Eric Zener | Artist Interview

Eric Zener | In Conversation

Foster/White Gallery: Your work is generally woven with water as a common theme. You have described a myriad of different narratives that you explore in your pieces and water’s significance: physical and spiritual renewal, “taking the plunge,” and memories from your childhood. Was it an intentional decision to put water at the center of your artistic process, or did you find yourself returning to it as a starting point over time?

Eric Zener: Elements of water began in my narratives shortly after my first daughter was born 23 years ago. Facing the natural fears and joys of the uncertainty of being new young parents, the great abyss of the sea had a physical and spiritual significance with this new journey we were on. I painted many images of women calmly rowing through turbulent waters, figures poised before the sea and fisherman pulling nets from the water. Water slowly became an allegory for the transformational moments we all find ourselves in - to challenge us, comfort us and remind us of how small we are in the great landscape of life.

Eric Zener, Rejoining II, mixed media on resin, 40 x 30 inches 

F/WG: The pieces we have here at Foster/White are complex in their creation. Would you walk us through the process for your resin pieces? How do you select the photographs you choose to work with? 

EZ: Several times a year I do photoshoots in and around water.  I generally have an idea of what I am looking for, but the nature of being underwater in different conditions and with different models always yields interesting compositions that just happen in the moment.  Those are often the best.  These are printed on large clear transparent film and layed in resin over gold or silver leaf.  I then paint with lithographic inks.  Depending on the image sometimes multiple layers of resin and ink are part of the process.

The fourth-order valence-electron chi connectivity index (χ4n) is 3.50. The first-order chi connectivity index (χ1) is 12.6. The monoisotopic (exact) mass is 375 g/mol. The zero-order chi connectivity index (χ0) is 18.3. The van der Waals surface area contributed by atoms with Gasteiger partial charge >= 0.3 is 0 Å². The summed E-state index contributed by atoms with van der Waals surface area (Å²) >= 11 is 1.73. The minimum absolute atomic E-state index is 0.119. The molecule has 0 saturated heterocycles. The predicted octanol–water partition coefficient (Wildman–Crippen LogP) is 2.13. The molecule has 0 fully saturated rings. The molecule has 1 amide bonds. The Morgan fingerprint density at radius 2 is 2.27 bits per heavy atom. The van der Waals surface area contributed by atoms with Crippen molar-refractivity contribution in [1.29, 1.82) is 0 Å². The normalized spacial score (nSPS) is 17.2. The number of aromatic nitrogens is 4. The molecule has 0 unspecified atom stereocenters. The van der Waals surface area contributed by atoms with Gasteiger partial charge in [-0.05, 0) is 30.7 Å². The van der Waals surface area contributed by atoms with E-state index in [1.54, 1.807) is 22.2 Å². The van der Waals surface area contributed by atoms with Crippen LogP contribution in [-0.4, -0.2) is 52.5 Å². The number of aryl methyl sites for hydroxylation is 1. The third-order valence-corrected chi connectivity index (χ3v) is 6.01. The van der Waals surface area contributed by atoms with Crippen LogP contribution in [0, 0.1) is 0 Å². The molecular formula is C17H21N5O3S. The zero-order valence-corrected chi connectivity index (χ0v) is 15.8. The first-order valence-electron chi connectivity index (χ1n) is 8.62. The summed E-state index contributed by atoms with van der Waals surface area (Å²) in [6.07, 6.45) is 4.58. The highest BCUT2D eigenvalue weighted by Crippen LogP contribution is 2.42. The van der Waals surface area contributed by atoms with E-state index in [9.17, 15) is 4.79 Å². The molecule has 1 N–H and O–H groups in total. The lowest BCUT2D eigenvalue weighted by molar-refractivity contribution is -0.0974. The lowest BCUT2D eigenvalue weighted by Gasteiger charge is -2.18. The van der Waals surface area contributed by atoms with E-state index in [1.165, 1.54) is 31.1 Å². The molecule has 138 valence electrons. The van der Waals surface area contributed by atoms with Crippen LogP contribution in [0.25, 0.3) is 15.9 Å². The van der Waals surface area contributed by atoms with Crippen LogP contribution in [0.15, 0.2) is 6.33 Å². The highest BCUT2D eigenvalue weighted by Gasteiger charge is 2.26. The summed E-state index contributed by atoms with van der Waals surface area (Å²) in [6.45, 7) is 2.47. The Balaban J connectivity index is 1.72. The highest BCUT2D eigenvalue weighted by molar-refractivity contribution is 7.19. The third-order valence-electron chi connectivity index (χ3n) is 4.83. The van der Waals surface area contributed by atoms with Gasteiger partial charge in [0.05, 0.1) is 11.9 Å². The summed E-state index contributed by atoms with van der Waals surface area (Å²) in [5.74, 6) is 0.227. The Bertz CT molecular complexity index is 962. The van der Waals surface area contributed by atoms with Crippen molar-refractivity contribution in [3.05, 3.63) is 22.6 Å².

Eric Zener, Reaching Out, mixed media on panel with resin, 26 x 41 inches

F/WG: What kinds of rituals or traditions do you have surrounding your creative process? How do you begin a day in the studio?

EZ: I don't have a ritual or tradition, but music is a big part of the studio day.

F/WG: What have you been listening to? 

EZ: Lately…a lot of Radiohead!

F/WG: Does swimming or being near water play a significant role in your daily life?

EZ: Yes. Aside from the metaphors I talked about, water has a significant physical part of my life. I grew up surfing in San Diego and have lived by the ocean the majority of my life. Myself and my family are avid swimmers and my studio sits on the bay here in San Francisco.  Being in the water also echoes a nostalgic sense of joy for me.

F/WG: At times, your figures seem to balance between the tranquility of being submerged in water, and the more ominous aspect of being alone in water, the potential for danger. Is that an intentional dialogue in your work?

EZ: Yes. Water is both friend and foe.  It is indifferent.  I had a near drowning experience many years ago and it made me realize what can be a thrill in one moment can be a terror in the next. However, I do feel the peace and openness of being in big water. Ultimately, it is a wonderful place to find peace from the noise of the world.

F/WG: How have you been finding peace and stability during this season of uncertainties?

EZ: Ha…painting and being in the water of course.




Eric Zener, A Way In, A Way Out, mixed media on panel with resin, 41 x 56 inches

Learn more and see available works here.


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